Ever-Lock 2U150 is an HMPUR adhesive with the low viscosity and Newtonian behavior needed for textile lamination at low temperatures. The graphs in Figure 10a (page 34) demonstrate its low viscosity and independence of shear rate over the temperature range of 175°F to 225°F.

Figure 10b. Viscosity Dependence of HMPUR Textile Adhesives
In contrast, the competitive product has both a higher viscosity and a large increase in viscosity at low shear rates at 175°F as shown in Figure 10b (page 34). The more-consistent lower viscosity of 2U150 allows it to run at lower temperatures and at higher line speeds than the competitive adhesive.

Figure 11. HMPUR Textile Adhesives Resistance to Hydrolysis
Ever-Lock 2U150 is also very resistant to hydrolysis in comparison to some older HMPUR products. By selecting specific raw materials, we have designed a product that will withstand continuous high-temperature autoclaving for up to 18 hours with minimal loss of properties. This is in marked contrast to another product, Ever-Lock 2U104, which is not designed for autoclaving and loses much of its tensile strength within six hours (Figure 11).

2U150 and similar products can be very effectively used to laminate textiles in applications requiring multiple autoclave cycles. If only washing is required, we have several other products that, while not as hydrolytically stable as 2U150, can work extremely well for large numbers of wash cycles.

Other Specific Applications for HMPUR Adhesives

Profile wrapping is a major growing application for HMPUR adhesives. This application makes use of the short set times and rapid green-strength development possible with proper formulation of HMPUR products. Some profile-wrapping applications involve the bonding of printed papers and plasticized vinyls onto MDF profiles. These wrapping materials require relatively low application temperatures and low viscosity of the HMPUR adhesive.

At the other extreme, wrapping high-pressure laminate (HPL) to PVC extrusions or wood profiles requires the application of high temperatures, very rapid green-strength development and short set times to wrap the stiff HPL material. Other customers need the non-yellowing adhesives that have been developed using HMDI and a patented catalyst system.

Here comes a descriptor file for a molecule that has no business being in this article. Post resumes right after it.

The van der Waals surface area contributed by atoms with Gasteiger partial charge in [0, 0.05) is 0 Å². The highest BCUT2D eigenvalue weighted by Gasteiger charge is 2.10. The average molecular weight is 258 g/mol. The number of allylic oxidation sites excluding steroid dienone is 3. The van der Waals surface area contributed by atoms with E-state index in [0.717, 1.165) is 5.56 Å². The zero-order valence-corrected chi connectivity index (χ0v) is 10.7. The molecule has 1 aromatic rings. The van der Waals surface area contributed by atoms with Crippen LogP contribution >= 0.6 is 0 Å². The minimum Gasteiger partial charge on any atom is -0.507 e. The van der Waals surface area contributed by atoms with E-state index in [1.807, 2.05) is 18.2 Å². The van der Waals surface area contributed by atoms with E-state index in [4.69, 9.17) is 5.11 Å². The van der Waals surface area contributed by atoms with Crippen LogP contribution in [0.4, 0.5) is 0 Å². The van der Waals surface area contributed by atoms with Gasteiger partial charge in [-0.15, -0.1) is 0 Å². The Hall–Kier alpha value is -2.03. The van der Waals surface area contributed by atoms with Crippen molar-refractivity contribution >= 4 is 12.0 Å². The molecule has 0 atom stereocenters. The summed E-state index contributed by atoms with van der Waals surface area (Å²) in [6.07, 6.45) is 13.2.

One of our recent unique developments is a highly electrically conductive adhesive for applications requiring antistatic behavior or electrical conductivity. This has the potential of replacing other conductive adhesives such as epoxies or solvent-based adhesives with a product that has all the advantages of the HMPUR adhesives described in this article. In addition, HMPUR adhesives are being used in applications as diverse as bookbinding, automotive interiors and insulated garage doors.

Conclusions

As you have seen from the applications described in this article, HMPUR adhesives can be developed with a wide variety of properties to provide high performance for specific application requirements. These adhesives can provide highly efficient bonding operations with high line speed and efficient use of plant-floor space since their short set time and excellent green strength allow parts to be handled quickly. The fact that they are 100%-solids and require no drying or solvent handling makes them environmentally friendly and minimizes the use of heat energy for application. Reichhold has the capability of supplying these adhesives for many applications within our current product line. We also can rapidly develop HMPUR products for new applications.

This article is based on a presentation made at the Fall 2000 Adhesive and Sealant Council Convention in Minneapolis. Additional information on hot melt polyurethane reactive adhesives discussed in this article is available from Reichhold, Inc., PO Box 13582, Research Triangle Park, NC 27709; call Timothy Moore, Marketing Manager, 800-213-4805; ext. 7194, fax 919-990-7886; e-mail timothy.moore@reichhold.com; or visit the Web site www.reichhold.com.